YS: I’ve been listening to the podcast and would love to know how the Dana Gould Hour came to life.
DG: It was right after I left The Simpsons and I was really kind of lost. I was looking for something to re-assert myself. I was pretty hot stuff and then walked away and was trying to re-establish myself. At that time everybody had a podcast, my mailman had a podcast, and I wanted to do something unique. I waited awhile till I found what I wanted to do. I had this idea for a show based on NPR in LA called Joe Franks, In the Dark. This guy was still around and he would tell these interesting stories in a monotone voice. It started off really simple and would get more and more bizarre. It was a really slow burn in 5-minute sections and then we added music. I thought it would be interesting to do it in conversation, recording a conversation, break it up into bits and re-arranging it. Then put music underneath. When I experimented, I found it better to record the conversation then intersperse them, so it’s like an audit of two different conversations in a party. Then I put in journalistic things in the middle, whatever I’m interested, in, then filled it with all these old jingles, so it’s basically something I would like to listen to.
YS: Does it take as much work as it sounds like?
DG: Yes, it does. It takes days and days and days. That’s why I only do one a month. The Halloween episode had close to 100,000 downloads and that makes me happy.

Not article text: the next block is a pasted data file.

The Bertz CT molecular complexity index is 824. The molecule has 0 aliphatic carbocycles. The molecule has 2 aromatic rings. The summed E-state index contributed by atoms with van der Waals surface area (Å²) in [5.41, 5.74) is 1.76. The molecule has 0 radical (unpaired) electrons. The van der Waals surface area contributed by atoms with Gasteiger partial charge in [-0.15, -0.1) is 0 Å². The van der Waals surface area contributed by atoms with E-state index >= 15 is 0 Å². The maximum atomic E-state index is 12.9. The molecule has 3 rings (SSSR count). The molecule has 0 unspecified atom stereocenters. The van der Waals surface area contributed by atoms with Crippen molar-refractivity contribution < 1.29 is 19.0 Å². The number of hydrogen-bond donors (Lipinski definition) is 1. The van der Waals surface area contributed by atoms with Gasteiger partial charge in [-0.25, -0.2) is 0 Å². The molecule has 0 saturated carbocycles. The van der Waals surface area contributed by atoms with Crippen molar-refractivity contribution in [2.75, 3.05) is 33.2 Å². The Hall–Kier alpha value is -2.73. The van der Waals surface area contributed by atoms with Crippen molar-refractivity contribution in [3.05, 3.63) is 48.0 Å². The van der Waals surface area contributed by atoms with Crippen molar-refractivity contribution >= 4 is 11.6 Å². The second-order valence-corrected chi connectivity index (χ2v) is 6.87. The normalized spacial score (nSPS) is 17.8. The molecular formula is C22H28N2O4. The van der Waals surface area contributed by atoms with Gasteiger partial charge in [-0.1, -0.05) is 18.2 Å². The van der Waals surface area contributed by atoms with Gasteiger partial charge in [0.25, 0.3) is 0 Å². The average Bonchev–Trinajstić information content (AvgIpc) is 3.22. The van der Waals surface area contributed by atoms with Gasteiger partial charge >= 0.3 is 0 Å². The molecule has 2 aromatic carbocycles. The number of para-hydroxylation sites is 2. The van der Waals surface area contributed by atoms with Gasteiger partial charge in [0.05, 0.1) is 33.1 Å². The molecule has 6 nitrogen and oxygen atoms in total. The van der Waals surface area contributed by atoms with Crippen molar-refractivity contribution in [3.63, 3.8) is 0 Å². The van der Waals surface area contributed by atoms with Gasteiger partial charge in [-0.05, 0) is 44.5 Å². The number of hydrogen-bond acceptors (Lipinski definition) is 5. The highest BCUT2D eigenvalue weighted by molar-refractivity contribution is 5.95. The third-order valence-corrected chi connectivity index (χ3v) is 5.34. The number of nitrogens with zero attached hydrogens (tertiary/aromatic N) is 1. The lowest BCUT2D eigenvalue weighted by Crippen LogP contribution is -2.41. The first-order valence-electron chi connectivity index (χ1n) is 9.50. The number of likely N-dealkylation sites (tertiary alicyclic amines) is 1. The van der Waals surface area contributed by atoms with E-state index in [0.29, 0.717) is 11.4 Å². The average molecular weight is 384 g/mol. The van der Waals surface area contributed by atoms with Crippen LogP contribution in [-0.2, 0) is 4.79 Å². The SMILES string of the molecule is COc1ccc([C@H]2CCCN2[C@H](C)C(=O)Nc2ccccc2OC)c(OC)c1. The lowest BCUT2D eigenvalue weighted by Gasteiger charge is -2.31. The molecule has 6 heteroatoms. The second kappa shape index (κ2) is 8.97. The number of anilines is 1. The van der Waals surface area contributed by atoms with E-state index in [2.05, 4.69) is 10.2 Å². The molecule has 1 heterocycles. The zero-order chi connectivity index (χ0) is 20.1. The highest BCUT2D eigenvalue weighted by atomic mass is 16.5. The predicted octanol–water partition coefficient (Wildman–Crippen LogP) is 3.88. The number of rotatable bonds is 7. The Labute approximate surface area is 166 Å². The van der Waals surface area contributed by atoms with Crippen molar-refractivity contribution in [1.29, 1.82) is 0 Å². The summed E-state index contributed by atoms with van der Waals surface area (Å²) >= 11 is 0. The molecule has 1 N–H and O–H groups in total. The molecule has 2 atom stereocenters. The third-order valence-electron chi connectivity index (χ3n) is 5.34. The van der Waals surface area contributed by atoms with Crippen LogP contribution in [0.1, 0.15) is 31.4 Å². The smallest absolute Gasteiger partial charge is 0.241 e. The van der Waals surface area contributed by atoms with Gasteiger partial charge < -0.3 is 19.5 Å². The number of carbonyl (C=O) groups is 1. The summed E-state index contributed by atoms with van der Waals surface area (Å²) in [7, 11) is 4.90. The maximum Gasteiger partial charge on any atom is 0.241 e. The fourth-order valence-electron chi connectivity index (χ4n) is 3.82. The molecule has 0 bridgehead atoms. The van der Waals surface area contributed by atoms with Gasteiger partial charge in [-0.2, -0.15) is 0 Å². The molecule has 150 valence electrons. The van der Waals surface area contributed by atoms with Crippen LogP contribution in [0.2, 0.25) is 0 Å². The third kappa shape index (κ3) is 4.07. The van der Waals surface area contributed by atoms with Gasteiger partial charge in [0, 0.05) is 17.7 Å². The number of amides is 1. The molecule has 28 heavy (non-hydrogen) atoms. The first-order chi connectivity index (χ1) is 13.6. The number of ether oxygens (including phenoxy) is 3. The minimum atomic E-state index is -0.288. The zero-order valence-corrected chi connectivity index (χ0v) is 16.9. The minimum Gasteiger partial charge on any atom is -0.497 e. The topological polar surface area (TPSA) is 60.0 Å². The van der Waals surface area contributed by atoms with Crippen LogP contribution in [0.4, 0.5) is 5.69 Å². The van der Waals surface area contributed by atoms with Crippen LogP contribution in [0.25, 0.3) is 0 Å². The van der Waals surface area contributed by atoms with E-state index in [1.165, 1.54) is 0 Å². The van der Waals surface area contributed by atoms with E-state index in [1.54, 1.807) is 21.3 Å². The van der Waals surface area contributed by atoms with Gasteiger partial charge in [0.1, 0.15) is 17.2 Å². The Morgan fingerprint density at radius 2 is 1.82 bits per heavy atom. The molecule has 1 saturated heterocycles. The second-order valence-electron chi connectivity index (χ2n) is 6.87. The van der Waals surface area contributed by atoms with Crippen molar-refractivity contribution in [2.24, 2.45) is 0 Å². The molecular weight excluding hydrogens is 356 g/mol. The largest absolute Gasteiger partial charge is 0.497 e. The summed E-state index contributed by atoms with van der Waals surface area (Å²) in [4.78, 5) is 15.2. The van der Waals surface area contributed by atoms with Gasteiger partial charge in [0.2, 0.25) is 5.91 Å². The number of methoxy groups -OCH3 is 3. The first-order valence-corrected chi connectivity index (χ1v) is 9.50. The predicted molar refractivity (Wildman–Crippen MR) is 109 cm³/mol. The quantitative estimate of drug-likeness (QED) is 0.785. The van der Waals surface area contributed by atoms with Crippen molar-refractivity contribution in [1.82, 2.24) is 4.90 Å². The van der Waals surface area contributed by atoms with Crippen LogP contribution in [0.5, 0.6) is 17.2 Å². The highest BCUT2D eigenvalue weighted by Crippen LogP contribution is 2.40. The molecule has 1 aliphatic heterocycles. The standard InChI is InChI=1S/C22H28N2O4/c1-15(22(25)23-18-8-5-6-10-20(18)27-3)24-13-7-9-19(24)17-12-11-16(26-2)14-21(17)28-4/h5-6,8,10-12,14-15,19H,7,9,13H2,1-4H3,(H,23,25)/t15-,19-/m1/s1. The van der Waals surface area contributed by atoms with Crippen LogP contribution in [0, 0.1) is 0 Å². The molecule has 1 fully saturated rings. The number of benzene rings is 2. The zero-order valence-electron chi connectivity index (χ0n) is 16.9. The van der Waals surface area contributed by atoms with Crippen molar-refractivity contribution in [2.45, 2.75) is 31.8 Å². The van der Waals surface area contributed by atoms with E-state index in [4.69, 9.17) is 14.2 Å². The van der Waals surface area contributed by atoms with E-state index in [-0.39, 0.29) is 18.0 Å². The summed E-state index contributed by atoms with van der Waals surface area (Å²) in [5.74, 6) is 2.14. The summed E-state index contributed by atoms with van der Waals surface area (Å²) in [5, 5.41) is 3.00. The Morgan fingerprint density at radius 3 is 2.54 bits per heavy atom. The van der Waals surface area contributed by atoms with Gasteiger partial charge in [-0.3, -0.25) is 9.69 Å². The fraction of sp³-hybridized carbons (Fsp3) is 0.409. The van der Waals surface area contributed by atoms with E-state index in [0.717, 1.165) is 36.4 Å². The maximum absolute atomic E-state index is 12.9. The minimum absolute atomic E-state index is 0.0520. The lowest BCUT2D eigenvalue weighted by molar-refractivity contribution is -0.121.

YS: For someone who has been in comedy as long as you have, and has touched really every genre of comedy in some way, what is next? What do you dream about? What are you hoping for?
DG: I am getting ready to write the second season of my TV show. Then I go down to Atlanta and shoot that in the summer which will air on IFC next fall. I don’t think it’s official yet but the official announcement will be pretty soon, and I’m developing another television series I’m hopeful will come about. Right now it’s working really well. It took a good seven years to get here starting from 2010. I was trying to figure out something to do. It’s taken me to now to finally work.
YS: I don’t know if you are familiar with the comedy scene in Colorado, but we have a few names coming out of Colorado that have made it pretty big. Are there are any up-and-comers that you are watching or anyone you enjoy listening to?
DG: I really like The Grawlix — the guys with that show, Those Who Can’t. I am friends with them; Denver’s Comedy scene at the Comedy Works has been one of my favorites. I was performing at the Comedy Works as a child — I worked the first night the Gulf War started in Denver. Denver has been a great place. I don’t think I have ever been to Boulder though, and I’m pretty excited about it.